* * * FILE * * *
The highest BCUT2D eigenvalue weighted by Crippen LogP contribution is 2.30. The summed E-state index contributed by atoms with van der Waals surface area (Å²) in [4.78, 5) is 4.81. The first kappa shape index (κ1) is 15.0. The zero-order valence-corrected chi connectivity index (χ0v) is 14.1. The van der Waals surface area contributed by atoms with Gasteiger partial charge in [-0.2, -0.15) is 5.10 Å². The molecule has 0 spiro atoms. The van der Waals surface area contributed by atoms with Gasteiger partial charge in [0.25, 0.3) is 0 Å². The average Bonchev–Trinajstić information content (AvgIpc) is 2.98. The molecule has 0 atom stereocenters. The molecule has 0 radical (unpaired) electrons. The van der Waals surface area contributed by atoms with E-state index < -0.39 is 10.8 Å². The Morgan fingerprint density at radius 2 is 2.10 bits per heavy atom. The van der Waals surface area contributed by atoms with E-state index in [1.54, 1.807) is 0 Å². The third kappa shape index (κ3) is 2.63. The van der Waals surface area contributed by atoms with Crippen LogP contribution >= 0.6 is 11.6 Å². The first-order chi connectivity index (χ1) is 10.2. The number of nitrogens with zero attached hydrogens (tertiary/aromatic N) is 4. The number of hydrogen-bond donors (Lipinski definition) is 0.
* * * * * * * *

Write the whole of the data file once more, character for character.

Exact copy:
The highest BCUT2D eigenvalue weighted by Crippen LogP contribution is 2.30. The summed E-state index contributed by atoms with van der Waals surface area (Å²) in [4.78, 5) is 4.81. The first kappa shape index (κ1) is 15.0. The zero-order valence-corrected chi connectivity index (χ0v) is 14.1. The van der Waals surface area contributed by atoms with Gasteiger partial charge in [-0.2, -0.15) is 5.10 Å². The molecule has 0 spiro atoms. The van der Waals surface area contributed by atoms with Gasteiger partial charge in [0.25, 0.3) is 0 Å². The average Bonchev–Trinajstić information content (AvgIpc) is 2.98. The molecule has 0 atom stereocenters. The molecule has 0 radical (unpaired) electrons. The van der Waals surface area contributed by atoms with E-state index < -0.39 is 10.8 Å². The Morgan fingerprint density at radius 2 is 2.10 bits per heavy atom. The van der Waals surface area contributed by atoms with E-state index in [1.54, 1.807) is 0 Å². The third kappa shape index (κ3) is 2.63. The van der Waals surface area contributed by atoms with Crippen LogP contribution >= 0.6 is 11.6 Å². The first-order chi connectivity index (χ1) is 10.2. The number of nitrogens with zero attached hydrogens (tertiary/aromatic N) is 4. The number of hydrogen-bond donors (Lipinski definition) is 0.